Friday, November 6, 2009

Deutschland, Part 5

And now we come to the event that I'd been dreaming about for months, perhaps years: the Porsche factory and museum in Zuffenhausen, a suburb of Stuttgart. While I was disappointed with not getting my act together for this trip two years ago--the Frankfurt Auto Show is only every other year, so I had to wait until this year--the timing of my trip was fairly auspicious, since the Porsche Museum has only been open since January. Not only that, but I happened to go on 9/11, which was just a function of my trip timing, and were it not for the horrific event that Americans associate with it, this would be a joyous coincidence.

Upon entering the building, I got a good look at the shop where exhibit cars are restored and maintained.

But my first order of business upon arrival was to make sure I could get a tour of the factory. At first, the woman at the desk apologized, but there would be no English tour today. Sunken-hearted, I was about to slink off in despair, when the woman behind her said she had just talked to someone else on the phone (literally while I was talking to the first woman) and had found out there would be an English tour, and it started in a half hour. Now that's luck.

I was fortunate enough to tour the plant where the 911, Boxster and Cayman are born. They also make all of their engines here, and it was quite a treat to see them being essentially hand-assembled. This was our first stop on the tour, and as I was watching a worker lovingly lay a camshaft in a cylinder head, the tour guide explained that this was the only plant in Germany where workers are allowed to have a beer with lunch.

There were two engine lines, one for the traditional flat-six engines that Porsche has used almost since the beginning of time, and running parallel to that, the line for the V8 engines that are used in the front of the Cayenne and the Panamera. Luckily we were standing over the flat-six line. I wouldn't want it any other way.

It’s a very relaxed environment, and this is by design. Porsche has timed the speed of the line minutely so that it is going neither too fast (which would lead to undue stress) nor too slow (sloth makes quality suffer, too). It used to be a one worker/one engine process, but with the addition of a few robots (only for some bolts) this has changed a bit.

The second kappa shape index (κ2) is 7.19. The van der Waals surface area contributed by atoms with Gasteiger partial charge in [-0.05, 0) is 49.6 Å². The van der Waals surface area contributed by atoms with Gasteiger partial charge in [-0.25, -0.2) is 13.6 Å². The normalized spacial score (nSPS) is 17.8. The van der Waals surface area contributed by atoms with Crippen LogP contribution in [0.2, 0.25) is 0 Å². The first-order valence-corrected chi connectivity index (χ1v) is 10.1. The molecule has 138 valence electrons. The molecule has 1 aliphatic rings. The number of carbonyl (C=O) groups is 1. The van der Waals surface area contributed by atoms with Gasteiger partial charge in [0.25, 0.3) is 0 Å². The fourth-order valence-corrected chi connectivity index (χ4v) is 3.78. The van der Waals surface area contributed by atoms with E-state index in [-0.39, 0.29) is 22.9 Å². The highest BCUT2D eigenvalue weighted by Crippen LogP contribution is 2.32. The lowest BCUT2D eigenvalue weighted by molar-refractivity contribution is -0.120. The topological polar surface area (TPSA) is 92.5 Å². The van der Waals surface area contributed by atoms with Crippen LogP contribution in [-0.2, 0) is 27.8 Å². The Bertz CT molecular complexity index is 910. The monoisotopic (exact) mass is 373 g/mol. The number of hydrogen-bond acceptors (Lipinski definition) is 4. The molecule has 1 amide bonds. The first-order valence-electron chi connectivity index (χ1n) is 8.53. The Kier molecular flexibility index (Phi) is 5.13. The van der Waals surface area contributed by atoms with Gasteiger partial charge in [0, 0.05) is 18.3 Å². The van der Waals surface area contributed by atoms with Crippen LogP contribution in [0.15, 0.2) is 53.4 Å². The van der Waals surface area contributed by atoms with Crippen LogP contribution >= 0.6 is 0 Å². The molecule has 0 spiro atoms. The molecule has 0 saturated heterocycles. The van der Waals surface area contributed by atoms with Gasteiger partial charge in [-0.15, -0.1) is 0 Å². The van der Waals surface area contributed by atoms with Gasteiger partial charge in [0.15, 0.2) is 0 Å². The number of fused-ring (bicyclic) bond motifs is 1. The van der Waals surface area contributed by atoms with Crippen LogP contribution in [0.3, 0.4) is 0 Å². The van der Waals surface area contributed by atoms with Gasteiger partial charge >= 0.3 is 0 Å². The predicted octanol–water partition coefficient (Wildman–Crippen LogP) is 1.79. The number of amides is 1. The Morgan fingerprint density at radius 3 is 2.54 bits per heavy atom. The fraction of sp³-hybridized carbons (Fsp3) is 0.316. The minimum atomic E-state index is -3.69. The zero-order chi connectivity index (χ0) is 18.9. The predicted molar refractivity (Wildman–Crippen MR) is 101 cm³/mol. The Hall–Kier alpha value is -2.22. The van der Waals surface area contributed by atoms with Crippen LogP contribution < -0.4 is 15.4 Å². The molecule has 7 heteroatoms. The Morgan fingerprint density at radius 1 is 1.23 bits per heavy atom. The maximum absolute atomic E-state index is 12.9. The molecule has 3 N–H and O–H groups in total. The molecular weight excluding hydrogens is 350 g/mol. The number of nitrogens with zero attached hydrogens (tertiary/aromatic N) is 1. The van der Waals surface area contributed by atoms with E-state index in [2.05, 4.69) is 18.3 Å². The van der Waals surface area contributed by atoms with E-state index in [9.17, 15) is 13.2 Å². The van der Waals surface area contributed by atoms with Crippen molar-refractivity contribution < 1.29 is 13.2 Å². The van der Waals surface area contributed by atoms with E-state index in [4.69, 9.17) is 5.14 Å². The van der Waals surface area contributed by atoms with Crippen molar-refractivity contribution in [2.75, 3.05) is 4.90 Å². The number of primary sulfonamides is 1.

We got to see the factory’s leather shop, which apparently also sets this plant apart from its peers in Germany, who usually outsource this work. The cows are all sourced from the Alps (what was that California was saying about “happy cows”?), and up to 10 hides are used per interior. The coolest part about it is how the hides are cut. Not with blades or lasers, which could damage them, but with high pressure water jets. So cool!

In the main assembly building, it was a joy to see the complex ballet of movement whereby the cars are transported between two levels, and automatically rotated to face forward after they leave the elevator to head the other way. The guide claimed this led to increased quality, perhaps purely from the mental effect on the workers. There were far fewer robots on the Porsche line than at the Audi plants, and especially the subsequent Volkswagen plant in Wolfsburg. Porsche workers also seemed to possess the pinnacle of pride, as one would expect. They seemed to be generally older, which is natural, since they are surely paid more for a higher level of skill.

While none of the factory tours I attended allowed photography, I do have a picture I took later of the building in which the first Porsche--the 356--was assembled.

After the tour I went back to enjoy the museum at a leisurely pace. It is a beautiful work of architecture, and the exhibits are encountered in a downward spiral around the building. The first picture is from Wikipedia, cause how cool is the building at night, right? The rest are mine, since I only got to experience it during the day.

I've got plenty of other pictures from the museum, but here's a representative one. It's my favorite Porsche of all time, the 356 Speedster, and it was the exact right color combo. Incidentally, I'm trying to convince my dad to pull the trigger on his purchase of the BMW Z8 he really wants in this color combo. Just do it, dad!

I'll leave you with one of the highlights of the museum, which was the staff firing up a 911 race car and revving the engine for the crowd which quickly gathered. Actually it's a fairly small museum, so pretty much everyone in attendance was huddled around the car. According to a security guard, they do it once a day, just to thrill the museum goers.

After leaving the museum, I crossed the street to the dealership that was on-site. It was marvelous, and doubled as an event center. Here's a sculpture that was inside:

Which brings to mind an interesting contrast versus Audi. While I was on the Ingolstadt plant tour, a couple expressed interest in buying an Audi, especially since the tour had gotten their blood pumping. The tour guide said that they would have to go to a dealer, but there was none on-site. Audi, unlike every other company, seems to be missing a great opportunity here. The dealership attached to the Mercedes museum was massive, and rightfully so. What better place to buy a new Mercedes than at the Mercedes museum?

Having spent an entire day frolicking among the maximum Porschetude, I was spent. But I was definitely looking forward to the next day, which was the Mercedes museum, also in Stuttgart. Until then, auf wiedersehen!

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